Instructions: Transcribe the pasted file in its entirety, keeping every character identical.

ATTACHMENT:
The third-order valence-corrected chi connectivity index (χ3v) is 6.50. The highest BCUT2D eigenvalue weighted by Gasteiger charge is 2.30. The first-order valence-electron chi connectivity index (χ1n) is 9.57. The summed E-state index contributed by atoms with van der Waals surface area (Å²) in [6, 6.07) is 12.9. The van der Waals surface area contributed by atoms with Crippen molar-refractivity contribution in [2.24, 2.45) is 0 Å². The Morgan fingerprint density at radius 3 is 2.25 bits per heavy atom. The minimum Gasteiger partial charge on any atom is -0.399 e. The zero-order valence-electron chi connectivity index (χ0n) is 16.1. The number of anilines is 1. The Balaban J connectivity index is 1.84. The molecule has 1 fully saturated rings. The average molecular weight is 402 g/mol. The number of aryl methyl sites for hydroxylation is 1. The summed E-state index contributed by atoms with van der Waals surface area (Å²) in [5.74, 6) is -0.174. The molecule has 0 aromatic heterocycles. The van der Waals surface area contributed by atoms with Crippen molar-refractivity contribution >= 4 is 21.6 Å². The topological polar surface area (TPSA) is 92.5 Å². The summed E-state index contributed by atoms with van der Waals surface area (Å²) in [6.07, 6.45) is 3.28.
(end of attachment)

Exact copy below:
The third-order valence-corrected chi connectivity index (χ3v) is 6.50. The highest BCUT2D eigenvalue weighted by Gasteiger charge is 2.30. The first-order valence-electron chi connectivity index (χ1n) is 9.57. The summed E-state index contributed by atoms with van der Waals surface area (Å²) in [6, 6.07) is 12.9. The van der Waals surface area contributed by atoms with Crippen molar-refractivity contribution in [2.24, 2.45) is 0 Å². The Morgan fingerprint density at radius 3 is 2.25 bits per heavy atom. The minimum Gasteiger partial charge on any atom is -0.399 e. The zero-order valence-electron chi connectivity index (χ0n) is 16.1. The number of anilines is 1. The Balaban J connectivity index is 1.84. The molecule has 1 fully saturated rings. The average molecular weight is 402 g/mol. The number of aryl methyl sites for hydroxylation is 1. The summed E-state index contributed by atoms with van der Waals surface area (Å²) in [5.74, 6) is -0.174. The molecule has 0 aromatic heterocycles. The van der Waals surface area contributed by atoms with Crippen molar-refractivity contribution >= 4 is 21.6 Å². The topological polar surface area (TPSA) is 92.5 Å². The summed E-state index contributed by atoms with van der Waals surface area (Å²) in [6.07, 6.45) is 3.28.